Way back in the ’70s, Hi-Tec burst on the scene with an innovative line of inexpensive, lightweight hiking boots that opened a new world for people who couldn’t afford “the best.” Many of us embraced them immediately; in fact, one of our editors still owns an early ’80s pair of Hi-Tec PCTs; they’re now relegated to lawnmowing duty, but the fact that they’re still alive at all is pretty impressive for a roughly $40 pair of boots…put a different way, that’s about $1/year!
But, like many companies, Hi-Tec seemed to lose their way for a number of years, producing product that wasn’t of the same quality that we’d originally seen. Slowly, they disappeared from our radar, and we sort of expected them to disappear as a brand. But, they’re back, a newly energized company with a much broader range of products than “in the day.” We’re happy to see it, as long as the products live up to the hype.
Beyond their more typical offerings, though, is the Hi-Tec Altitude Pro RGS. With a list price of $180, it’s WAY above their usual price points. And, on the face of it, they offer a lot more; full-grain leather upper, Vibram sole, PU midsole, rustproof hardwear. In other words, all the bells and whistles that you’d expect from a high-end hiking boot, but at a much lower price than similar offerings from other brands. We were immediately intrigued and skeptical; our experience of value lines moving upscale hasn’t been all that great, and that seems like a whole lot of quality for a bargain price. You know the old adage, “If something seems too good to be true . . .” Time to do some serious testing.
But out of the box, the Altitude Pro impressed. The leather is nice, smooth, and THICK; there’s real abrasion resistance there, as well as likely long life. Rubber protection at the toe and heel is serious, again reinforcing the idea that they’ll last well. Stitching is uniform and excellent, and the Vibram sole is, well…Vibram. If there’s a name out there that’s a guarantee of quality, that’s it. Great start!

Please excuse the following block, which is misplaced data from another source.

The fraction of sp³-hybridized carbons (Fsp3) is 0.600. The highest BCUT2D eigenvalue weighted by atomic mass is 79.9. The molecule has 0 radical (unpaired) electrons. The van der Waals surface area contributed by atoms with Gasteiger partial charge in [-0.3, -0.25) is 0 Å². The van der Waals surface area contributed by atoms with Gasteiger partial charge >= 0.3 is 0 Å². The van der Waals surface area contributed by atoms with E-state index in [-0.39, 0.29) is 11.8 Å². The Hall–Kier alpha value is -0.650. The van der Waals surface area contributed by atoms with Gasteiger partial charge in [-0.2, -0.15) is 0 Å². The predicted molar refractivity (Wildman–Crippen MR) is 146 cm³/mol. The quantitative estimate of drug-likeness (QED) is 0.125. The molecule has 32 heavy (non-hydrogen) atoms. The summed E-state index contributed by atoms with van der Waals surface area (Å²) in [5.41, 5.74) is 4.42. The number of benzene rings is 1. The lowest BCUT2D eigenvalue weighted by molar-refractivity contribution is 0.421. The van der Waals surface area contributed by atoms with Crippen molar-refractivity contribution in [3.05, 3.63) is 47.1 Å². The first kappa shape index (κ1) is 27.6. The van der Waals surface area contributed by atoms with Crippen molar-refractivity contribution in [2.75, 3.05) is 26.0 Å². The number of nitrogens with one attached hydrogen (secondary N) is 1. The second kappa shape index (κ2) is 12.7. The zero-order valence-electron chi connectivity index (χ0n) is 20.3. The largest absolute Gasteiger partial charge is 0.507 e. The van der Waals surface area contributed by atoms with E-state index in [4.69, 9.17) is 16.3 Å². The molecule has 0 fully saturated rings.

Because the Altitude Pro is intended to compete with the big boys, we decided to put it head-to head with one of our favorites, the venerable and venerated LL Bean Gore-Tex Cresta Leather Hikers. Originally introduced at about the same price as the Hi-Tecs many years ago, they’re now $60 more. Could the upstart hold its own?
First impressions of the Hi-Tecs included excellent fit and a heel cup that worked for our narrowest-heeled testers. They’re a mid-volume boot; if you’ve got a very high volume foot, you may want to go up a half size for a little more room, or add a midsole if you’re low volume. Break-in was definitely required, but it was relatively quick; after a few days, ankle soreness disappeared and they were ready for serious trail days. After significant time trading them and the Crestas back and forth, here’s our evaluation, point by point.
One of the reasons that we’ve loved the LL Bean Crestas is that they do a beautiful job of conforming to different foot shapes, making for long, comfortable days on the trail. The Altitude Pro RGS was at least equally comfortable, but achieved it much more quickly; in other words, they required a lot less break-in. One tester called it “the most comfortable full-leather boot I’ve ever worn;” that’s pretty high praise for an upstart. That’s probably because of the much more thickly padded collar and upper ankle area. Overall, we’d call this one a narrow win for the Hi-Tec.
Perhaps the biggest weakness of the Crestas is at the toe & heel; it’s easy to bang them up and scuff the leather. This is a clear win for the Hi-Tecs, which have a protective rubber toe cap and strip down the heel.